President Barack Obama accused Republican rivals of threatening the fragile US economic recovery Thursday by failing to move forward on his deficit reduction plan before severe budget cuts kick in.
Obama said that by refusing to allow a vote on a Senate bill that includes a balance of tax revenue and targeted spending cuts, Republicans are "threatening our economy with a series of arbitrary, automatic budget cuts that will cost us jobs and slow our recovery."
At the height of an intense Washington budget showdown, Republicans and Democrats failed to advance either of two bills in the Senate aimed at averting the $85 billion in cuts slated for this year.
Members of the Senate and House then abruptly left for the weekend recess.
The inaction assures that no legislative solution will be ready before the so-called sequester kicks in on Friday, when federal programs in every agency including the military will suffer reductions.
"Middle-class families can't keep paying the price for dysfunction in Washington," the president said.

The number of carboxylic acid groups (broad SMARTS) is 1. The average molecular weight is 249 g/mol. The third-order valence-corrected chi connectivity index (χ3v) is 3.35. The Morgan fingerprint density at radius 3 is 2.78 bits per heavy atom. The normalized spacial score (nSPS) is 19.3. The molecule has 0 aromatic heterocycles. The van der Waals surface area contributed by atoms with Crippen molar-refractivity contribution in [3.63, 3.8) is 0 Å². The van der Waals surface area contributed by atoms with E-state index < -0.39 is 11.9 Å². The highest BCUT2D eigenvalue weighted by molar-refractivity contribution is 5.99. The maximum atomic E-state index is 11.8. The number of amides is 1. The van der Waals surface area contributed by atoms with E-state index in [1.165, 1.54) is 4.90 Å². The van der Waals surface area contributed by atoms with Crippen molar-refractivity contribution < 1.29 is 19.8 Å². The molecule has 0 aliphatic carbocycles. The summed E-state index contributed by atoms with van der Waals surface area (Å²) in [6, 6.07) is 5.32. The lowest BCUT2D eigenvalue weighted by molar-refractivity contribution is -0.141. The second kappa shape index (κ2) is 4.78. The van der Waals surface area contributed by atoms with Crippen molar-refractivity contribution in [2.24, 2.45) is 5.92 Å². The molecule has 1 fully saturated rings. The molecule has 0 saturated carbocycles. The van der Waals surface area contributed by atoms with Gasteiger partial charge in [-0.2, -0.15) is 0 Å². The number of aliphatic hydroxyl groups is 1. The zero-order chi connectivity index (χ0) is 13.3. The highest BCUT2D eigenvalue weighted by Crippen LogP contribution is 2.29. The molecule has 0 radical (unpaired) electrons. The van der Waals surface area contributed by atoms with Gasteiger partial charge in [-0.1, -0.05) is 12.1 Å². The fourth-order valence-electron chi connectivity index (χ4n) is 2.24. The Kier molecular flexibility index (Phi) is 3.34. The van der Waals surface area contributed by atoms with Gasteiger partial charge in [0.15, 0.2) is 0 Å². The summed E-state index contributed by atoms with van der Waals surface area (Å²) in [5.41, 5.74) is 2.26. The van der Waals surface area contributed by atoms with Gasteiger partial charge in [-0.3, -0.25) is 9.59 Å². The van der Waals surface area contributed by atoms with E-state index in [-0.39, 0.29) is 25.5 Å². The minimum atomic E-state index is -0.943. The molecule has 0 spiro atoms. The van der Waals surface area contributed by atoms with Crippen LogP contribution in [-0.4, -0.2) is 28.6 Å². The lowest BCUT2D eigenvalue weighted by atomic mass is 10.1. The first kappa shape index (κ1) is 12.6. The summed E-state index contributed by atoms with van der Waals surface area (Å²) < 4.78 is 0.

"We can build on the over $2.5 trillion in deficit reduction we've already achieved, but doing so will require Republicans to compromise."
Obama said Republicans, who have vowed to oppose any effort to raise new tax revenue, thumbed their nose at his bid to close tax loopholes that benefit the mega-rich.
The flame-out over the sequester heaps pressure on Obama and the four congressional leaders he meets with Friday at the White House to "discuss a path forward."
They include Republican House Speaker John Boehner and top Senate Republican Mitch McConnell, both of whom accused the president of a failure of leadership, as well as Democrats Senate majority leader Harry Reid and House leader Nancy Pelosi.
"As a nation, we can't keep lurching from one manufactured crisis to another," Obama said, repeating a sentiment he has often expressed since the "fiscal cliff" negotiations late last December produced only a partial solution to looming budget issues.